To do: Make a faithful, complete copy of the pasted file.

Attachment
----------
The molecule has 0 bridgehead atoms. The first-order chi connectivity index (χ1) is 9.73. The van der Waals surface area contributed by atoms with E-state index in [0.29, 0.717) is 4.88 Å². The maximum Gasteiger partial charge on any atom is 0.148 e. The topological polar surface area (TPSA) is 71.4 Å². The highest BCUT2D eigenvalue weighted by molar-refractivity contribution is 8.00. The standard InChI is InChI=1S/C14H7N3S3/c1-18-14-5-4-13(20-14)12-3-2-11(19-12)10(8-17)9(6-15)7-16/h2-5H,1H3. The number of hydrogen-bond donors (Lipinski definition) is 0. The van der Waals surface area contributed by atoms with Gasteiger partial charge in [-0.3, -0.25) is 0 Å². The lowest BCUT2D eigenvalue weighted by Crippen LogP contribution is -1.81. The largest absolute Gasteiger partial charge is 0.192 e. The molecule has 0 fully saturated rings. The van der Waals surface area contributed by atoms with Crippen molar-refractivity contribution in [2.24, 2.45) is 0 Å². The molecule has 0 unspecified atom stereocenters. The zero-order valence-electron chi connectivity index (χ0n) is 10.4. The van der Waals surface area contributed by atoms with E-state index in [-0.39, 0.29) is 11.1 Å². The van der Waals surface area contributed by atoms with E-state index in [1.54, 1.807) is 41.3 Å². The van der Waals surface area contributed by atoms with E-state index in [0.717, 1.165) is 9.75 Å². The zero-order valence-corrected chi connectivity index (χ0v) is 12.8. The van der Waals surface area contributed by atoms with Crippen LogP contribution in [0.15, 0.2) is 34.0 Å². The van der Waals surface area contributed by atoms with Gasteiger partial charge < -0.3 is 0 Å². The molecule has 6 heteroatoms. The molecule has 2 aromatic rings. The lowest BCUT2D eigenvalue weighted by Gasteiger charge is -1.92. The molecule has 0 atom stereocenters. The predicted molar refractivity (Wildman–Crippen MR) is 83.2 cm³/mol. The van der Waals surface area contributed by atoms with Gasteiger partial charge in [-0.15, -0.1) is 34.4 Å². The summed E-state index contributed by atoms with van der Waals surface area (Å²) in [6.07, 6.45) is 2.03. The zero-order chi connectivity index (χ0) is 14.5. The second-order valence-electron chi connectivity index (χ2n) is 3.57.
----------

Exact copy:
The molecule has 0 bridgehead atoms. The first-order chi connectivity index (χ1) is 9.73. The van der Waals surface area contributed by atoms with E-state index in [0.29, 0.717) is 4.88 Å². The maximum Gasteiger partial charge on any atom is 0.148 e. The topological polar surface area (TPSA) is 71.4 Å². The highest BCUT2D eigenvalue weighted by molar-refractivity contribution is 8.00. The standard InChI is InChI=1S/C14H7N3S3/c1-18-14-5-4-13(20-14)12-3-2-11(19-12)10(8-17)9(6-15)7-16/h2-5H,1H3. The number of hydrogen-bond donors (Lipinski definition) is 0. The van der Waals surface area contributed by atoms with Gasteiger partial charge in [-0.3, -0.25) is 0 Å². The lowest BCUT2D eigenvalue weighted by Crippen LogP contribution is -1.81. The largest absolute Gasteiger partial charge is 0.192 e. The molecule has 0 fully saturated rings. The van der Waals surface area contributed by atoms with Crippen molar-refractivity contribution in [2.24, 2.45) is 0 Å². The molecule has 0 unspecified atom stereocenters. The zero-order valence-electron chi connectivity index (χ0n) is 10.4. The van der Waals surface area contributed by atoms with E-state index in [-0.39, 0.29) is 11.1 Å². The van der Waals surface area contributed by atoms with E-state index in [1.54, 1.807) is 41.3 Å². The van der Waals surface area contributed by atoms with E-state index in [0.717, 1.165) is 9.75 Å². The zero-order valence-corrected chi connectivity index (χ0v) is 12.8. The van der Waals surface area contributed by atoms with Crippen LogP contribution in [0.15, 0.2) is 34.0 Å². The van der Waals surface area contributed by atoms with Gasteiger partial charge < -0.3 is 0 Å². The molecule has 6 heteroatoms. The molecule has 2 aromatic rings. The lowest BCUT2D eigenvalue weighted by Gasteiger charge is -1.92. The molecule has 0 atom stereocenters. The predicted molar refractivity (Wildman–Crippen MR) is 83.2 cm³/mol. The van der Waals surface area contributed by atoms with Gasteiger partial charge in [-0.15, -0.1) is 34.4 Å². The summed E-state index contributed by atoms with van der Waals surface area (Å²) in [6.07, 6.45) is 2.03. The zero-order chi connectivity index (χ0) is 14.5. The second-order valence-electron chi connectivity index (χ2n) is 3.57.